The 11th U.S. Circuit Court of Appeals handed the Occupational Safety and Health Administration (OSHA) a setback when it ruled recently that the agency couldn’t expand a single-incident investigation into a wall-to-wall, search-everything investigation based solely on records in the company’s OSHA Log 300.

mar-jac-poultry-wins-OSHA-caseEven if these injury-illness records are filled with incidents, the court said, such “logs on their own fail to establish reasonable suspicion of … violations.”

The case, involving Mar-Jac Poultry in Georgia, began when an employee was hospitalized from an electrical panel accident. The company informed OSHA, which sent out an inspector to investigate. The inspector, citing Mar-Jac’s inclusion in a Regional Emphasis Program (REP), then obtained a warrant for a comprehensive inspection. Company officials, however, rejected the warrant and agreed only to the single-incident investigation.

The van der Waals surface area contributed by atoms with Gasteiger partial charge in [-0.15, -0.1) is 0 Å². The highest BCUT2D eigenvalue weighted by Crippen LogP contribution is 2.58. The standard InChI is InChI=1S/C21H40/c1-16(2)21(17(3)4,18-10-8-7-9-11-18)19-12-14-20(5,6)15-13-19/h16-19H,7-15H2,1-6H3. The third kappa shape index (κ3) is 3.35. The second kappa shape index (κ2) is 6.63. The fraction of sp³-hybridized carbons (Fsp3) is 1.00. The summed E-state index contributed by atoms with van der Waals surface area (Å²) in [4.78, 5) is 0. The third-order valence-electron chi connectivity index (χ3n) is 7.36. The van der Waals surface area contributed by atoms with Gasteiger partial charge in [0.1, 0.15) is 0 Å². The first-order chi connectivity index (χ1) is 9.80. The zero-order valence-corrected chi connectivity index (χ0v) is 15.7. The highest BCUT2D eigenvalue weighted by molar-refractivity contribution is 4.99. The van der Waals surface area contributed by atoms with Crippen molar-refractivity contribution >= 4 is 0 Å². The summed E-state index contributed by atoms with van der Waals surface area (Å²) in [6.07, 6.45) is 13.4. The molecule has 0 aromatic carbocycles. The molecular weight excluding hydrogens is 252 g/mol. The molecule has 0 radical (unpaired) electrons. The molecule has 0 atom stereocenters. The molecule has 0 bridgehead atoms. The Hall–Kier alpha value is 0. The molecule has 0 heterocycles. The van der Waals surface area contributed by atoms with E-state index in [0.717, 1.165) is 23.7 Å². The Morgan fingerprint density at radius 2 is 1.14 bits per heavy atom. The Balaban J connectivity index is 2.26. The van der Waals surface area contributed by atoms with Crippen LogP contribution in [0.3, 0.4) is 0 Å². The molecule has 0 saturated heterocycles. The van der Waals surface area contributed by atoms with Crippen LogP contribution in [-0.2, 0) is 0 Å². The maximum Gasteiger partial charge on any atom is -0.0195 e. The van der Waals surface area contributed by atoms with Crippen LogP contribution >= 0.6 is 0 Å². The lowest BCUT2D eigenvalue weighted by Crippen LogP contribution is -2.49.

Mar-Jac appealed to the magistrate who issued the warrant, and he then withdrew it. A federal district court was the next stop, and there too Mar-Jac prevailed, the court ruling that being part of a Regional Emphasis Program was not sufficient to warrant a total facility inspection.

When OSHA appealed to the 11th Circuit Court, it dropped its REP argument and cited instead the numerous incidents reported on the company’s Log 300, leading to the verdict mentioned earlier.

Bottom line is that a company does not have to let in an OSHA inspector or inspection team until they can present a warrant. This is what the Fourth Amendment guarantees — no “unreasonable searches or seizures.”